Multilingual Folk Tale Database


Information

Author: Alexander Afanasyev - 1855

Translated into English
  by Kathleen Cook

Original title (Russian):
Зимовье зверей

Country of origin: Russia

Translations

English - aligned


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The Animals' Winter Home

Alexander Afanasyev / Kathleen Cook

A bull was walking through the forest, when he met a ram. "Where are you going, ram?" asked the bull. "Away from winter to find summer," said the ram. "Come with me!" So off they went together. On the way they met a pig. "Where are you going, pig," said the bull. "Away from winter to find summer," replied the pig. "Come with us!" The three of them set off. On the way they met a goose. "Where are you going, goose?" asked the bull. "Away from winter to find summer," replied the goose. "Well, follow us!" So the goose followed them. On the way they met a rooster. "Where are you going, rooster?" asked the bull. "Away from winter to find summer," replied the rooster. "Follow us." They went on their way and began to talk among themselves: "What shall we do, brothers? The cold season is coming. How shall we keep warm?" And the bull said to them: "Let's build a house, or we'll freeze to death in the winter." The ram said: "I've got a nice warm coat—just look at the fleece! I'll get through the winter alright." The pig said: "I'm not afraid of any frosts, I'll bury myself in the ground and get through the winter without a house." The goose said: "And I'll perch in a fir tree, lie on one wing and cover myself with the other. The cold won't hurt me. I'll get through the winter easily." "So will I!" said the rooster. The bull saw it was no good, he'd have to do it on his own. "Do as you like," he said, "but I'm going to build a house." So he built himself a house and went to live in it.
A cold frosty winter came and chilled the animals to the marrow. There was nothing for it, so the ram went to the bull and said: "Let me in to get warm, brother." "No, ram, you've got a nice warm coal. You'll get through the winter alright. Go away." "If you don't let me in, I'll butt your house and knock out a log, then you'll be cold." The bull thought for a while: "I'd better let him in or I'll freeze to death too," and he let the ram in. Then the pig got cold and came to the bull: "Let me in to get warm, brother." "No, I won't. You can bury yourself in the ground and get through the winter like that!" "If you don't let me in, I'll dig round the posts with my snout and bring your house down." There was nothing for it, so the bull let the pig in. Then up came the goose and the rooster: "Let us in to get warm, brother." "No, I won't. You've each got two wings, you can lie on one and cover yourself with the other. You'll get through the winter easily." "If you don't let me in," said the goose, "I'll peck all the moss from the chinks in your walls, then you'll be cold." "So you won't let me in, eh?" said the rooster. "Then I'll fly up and scrape all the straw off the roof. That'll make you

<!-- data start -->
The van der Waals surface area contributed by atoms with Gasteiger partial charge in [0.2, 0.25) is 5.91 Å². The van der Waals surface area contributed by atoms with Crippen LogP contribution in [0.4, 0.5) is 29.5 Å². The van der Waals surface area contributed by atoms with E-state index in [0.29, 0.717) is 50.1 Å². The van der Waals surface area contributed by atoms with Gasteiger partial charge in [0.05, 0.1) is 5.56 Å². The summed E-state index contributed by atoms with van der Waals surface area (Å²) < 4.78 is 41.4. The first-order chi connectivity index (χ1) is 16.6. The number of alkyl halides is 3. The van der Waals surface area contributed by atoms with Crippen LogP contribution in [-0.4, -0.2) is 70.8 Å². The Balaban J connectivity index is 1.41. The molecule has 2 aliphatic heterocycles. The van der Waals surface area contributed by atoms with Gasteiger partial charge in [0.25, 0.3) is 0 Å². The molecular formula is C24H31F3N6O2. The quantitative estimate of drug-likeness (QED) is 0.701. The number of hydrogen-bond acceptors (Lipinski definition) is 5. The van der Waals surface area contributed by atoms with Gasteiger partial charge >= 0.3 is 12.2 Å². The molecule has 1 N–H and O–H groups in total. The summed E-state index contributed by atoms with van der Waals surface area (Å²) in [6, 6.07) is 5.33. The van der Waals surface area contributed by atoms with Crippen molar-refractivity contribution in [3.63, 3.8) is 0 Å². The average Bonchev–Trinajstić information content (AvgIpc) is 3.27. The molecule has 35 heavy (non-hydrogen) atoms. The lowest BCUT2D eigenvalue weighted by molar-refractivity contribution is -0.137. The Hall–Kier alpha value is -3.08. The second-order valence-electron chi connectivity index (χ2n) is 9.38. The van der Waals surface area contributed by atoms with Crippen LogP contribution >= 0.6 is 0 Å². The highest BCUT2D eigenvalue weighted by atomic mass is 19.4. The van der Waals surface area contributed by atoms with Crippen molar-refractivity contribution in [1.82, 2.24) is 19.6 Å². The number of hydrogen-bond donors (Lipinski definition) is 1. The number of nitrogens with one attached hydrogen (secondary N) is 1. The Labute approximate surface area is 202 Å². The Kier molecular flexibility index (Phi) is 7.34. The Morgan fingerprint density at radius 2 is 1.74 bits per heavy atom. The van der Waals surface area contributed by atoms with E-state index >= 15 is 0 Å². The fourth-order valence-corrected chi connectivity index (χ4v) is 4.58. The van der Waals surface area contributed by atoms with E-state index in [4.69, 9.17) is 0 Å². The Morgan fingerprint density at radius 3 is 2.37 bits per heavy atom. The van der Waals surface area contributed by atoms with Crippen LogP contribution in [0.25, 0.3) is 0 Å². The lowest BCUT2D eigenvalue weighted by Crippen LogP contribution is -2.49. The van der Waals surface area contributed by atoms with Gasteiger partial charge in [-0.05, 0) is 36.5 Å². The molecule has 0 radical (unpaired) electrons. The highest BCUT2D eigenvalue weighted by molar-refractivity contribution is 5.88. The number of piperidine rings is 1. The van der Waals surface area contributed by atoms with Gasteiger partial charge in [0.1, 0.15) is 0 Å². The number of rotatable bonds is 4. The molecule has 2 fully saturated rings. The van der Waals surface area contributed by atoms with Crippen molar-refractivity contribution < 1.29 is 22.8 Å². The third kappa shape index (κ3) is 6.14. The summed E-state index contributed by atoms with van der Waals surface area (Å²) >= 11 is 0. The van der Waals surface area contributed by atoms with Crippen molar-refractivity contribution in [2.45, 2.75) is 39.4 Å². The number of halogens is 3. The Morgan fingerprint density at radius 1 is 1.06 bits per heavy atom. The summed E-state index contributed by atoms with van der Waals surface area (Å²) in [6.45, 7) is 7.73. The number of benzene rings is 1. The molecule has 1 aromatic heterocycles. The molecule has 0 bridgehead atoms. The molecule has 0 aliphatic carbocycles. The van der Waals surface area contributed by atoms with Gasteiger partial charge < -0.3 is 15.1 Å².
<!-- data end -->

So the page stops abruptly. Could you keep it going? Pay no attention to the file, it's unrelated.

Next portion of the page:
cold." There was nothing for it, so the bull let the goose and the rooster in too.
So they all lived together in the house. The rooster warmed up and began singing songs. A fox heard the rooster singing and longed to gobble up this tasty morsel, but how was she to catch him? She hatched a cunning plan, went to the bear and the wolf and said: "I have found some fine fare for each of us, dear masters: a bull for you, bear, a ram for you, wolf, and a rooster for myself." "Well done, mistress," said the bear and the wolf. "We shall not forget your kind service! Let us go and finish them off, then eat them."
The fox took them to the house. "Open the door, master," she said to the bear. "I will go in first and eat the rooster." The bear opened the door, and the fox ran into the house. The bull saw her and straightway pinned her against the wall with his horns, while the ram butted her sides until she gave up the ghost. "Why is she taking so long over the rooster?" said the wolf. "Open the door, friend Bruin! I'll go in now." "Very well, off you go." The bear opened the door, and the wolf ran into the house. The bull pinned him against the wall with his horns, while the ram butted his sides, and they gave him such a welcome that the wolf soon breathed his last. The bear waited and waited. "Why is he taking so long over the ram? I'd better go in." In he went, and the bull and the ram gave him the same welcome, but he managed to fight his way out and ran away as fast as his legs would carry him.